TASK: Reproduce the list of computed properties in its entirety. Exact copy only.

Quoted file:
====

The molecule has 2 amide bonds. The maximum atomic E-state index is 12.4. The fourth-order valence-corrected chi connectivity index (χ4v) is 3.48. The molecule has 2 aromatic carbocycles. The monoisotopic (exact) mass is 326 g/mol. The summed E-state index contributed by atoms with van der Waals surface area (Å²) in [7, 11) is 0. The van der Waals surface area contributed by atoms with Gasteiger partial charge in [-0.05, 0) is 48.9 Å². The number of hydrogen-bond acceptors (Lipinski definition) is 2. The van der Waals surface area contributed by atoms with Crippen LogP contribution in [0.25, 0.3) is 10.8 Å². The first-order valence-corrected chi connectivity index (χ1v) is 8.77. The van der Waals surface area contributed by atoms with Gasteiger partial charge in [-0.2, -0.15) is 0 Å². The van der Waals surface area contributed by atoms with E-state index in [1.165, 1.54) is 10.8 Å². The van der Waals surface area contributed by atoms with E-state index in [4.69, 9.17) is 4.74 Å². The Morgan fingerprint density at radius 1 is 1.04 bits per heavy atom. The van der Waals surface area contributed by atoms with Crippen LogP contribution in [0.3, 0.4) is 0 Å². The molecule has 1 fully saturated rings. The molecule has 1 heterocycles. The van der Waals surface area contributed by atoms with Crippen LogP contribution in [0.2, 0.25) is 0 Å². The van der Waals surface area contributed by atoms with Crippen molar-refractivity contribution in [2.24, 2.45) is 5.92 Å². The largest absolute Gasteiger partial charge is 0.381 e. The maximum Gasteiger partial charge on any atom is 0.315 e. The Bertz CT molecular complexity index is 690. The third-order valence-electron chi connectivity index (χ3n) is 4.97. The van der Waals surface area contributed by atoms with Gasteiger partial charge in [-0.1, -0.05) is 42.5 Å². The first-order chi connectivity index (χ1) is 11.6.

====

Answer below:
The molecule has 2 amide bonds. The maximum atomic E-state index is 12.4. The fourth-order valence-corrected chi connectivity index (χ4v) is 3.48. The molecule has 2 aromatic carbocycles. The monoisotopic (exact) mass is 326 g/mol. The summed E-state index contributed by atoms with van der Waals surface area (Å²) in [7, 11) is 0. The van der Waals surface area contributed by atoms with Gasteiger partial charge in [-0.05, 0) is 48.9 Å². The number of hydrogen-bond acceptors (Lipinski definition) is 2. The van der Waals surface area contributed by atoms with Crippen LogP contribution in [0.25, 0.3) is 10.8 Å². The first-order valence-corrected chi connectivity index (χ1v) is 8.77. The van der Waals surface area contributed by atoms with Gasteiger partial charge in [-0.2, -0.15) is 0 Å². The van der Waals surface area contributed by atoms with E-state index in [1.165, 1.54) is 10.8 Å². The van der Waals surface area contributed by atoms with E-state index in [4.69, 9.17) is 4.74 Å². The Morgan fingerprint density at radius 1 is 1.04 bits per heavy atom. The van der Waals surface area contributed by atoms with Crippen LogP contribution in [0.3, 0.4) is 0 Å². The molecule has 1 fully saturated rings. The molecule has 1 heterocycles. The van der Waals surface area contributed by atoms with Crippen LogP contribution in [0.2, 0.25) is 0 Å². The van der Waals surface area contributed by atoms with Crippen molar-refractivity contribution in [2.24, 2.45) is 5.92 Å². The largest absolute Gasteiger partial charge is 0.381 e. The maximum Gasteiger partial charge on any atom is 0.315 e. The Bertz CT molecular complexity index is 690. The third-order valence-electron chi connectivity index (χ3n) is 4.97. The van der Waals surface area contributed by atoms with Gasteiger partial charge in [-0.1, -0.05) is 42.5 Å². The first-order chi connectivity index (χ1) is 11.6.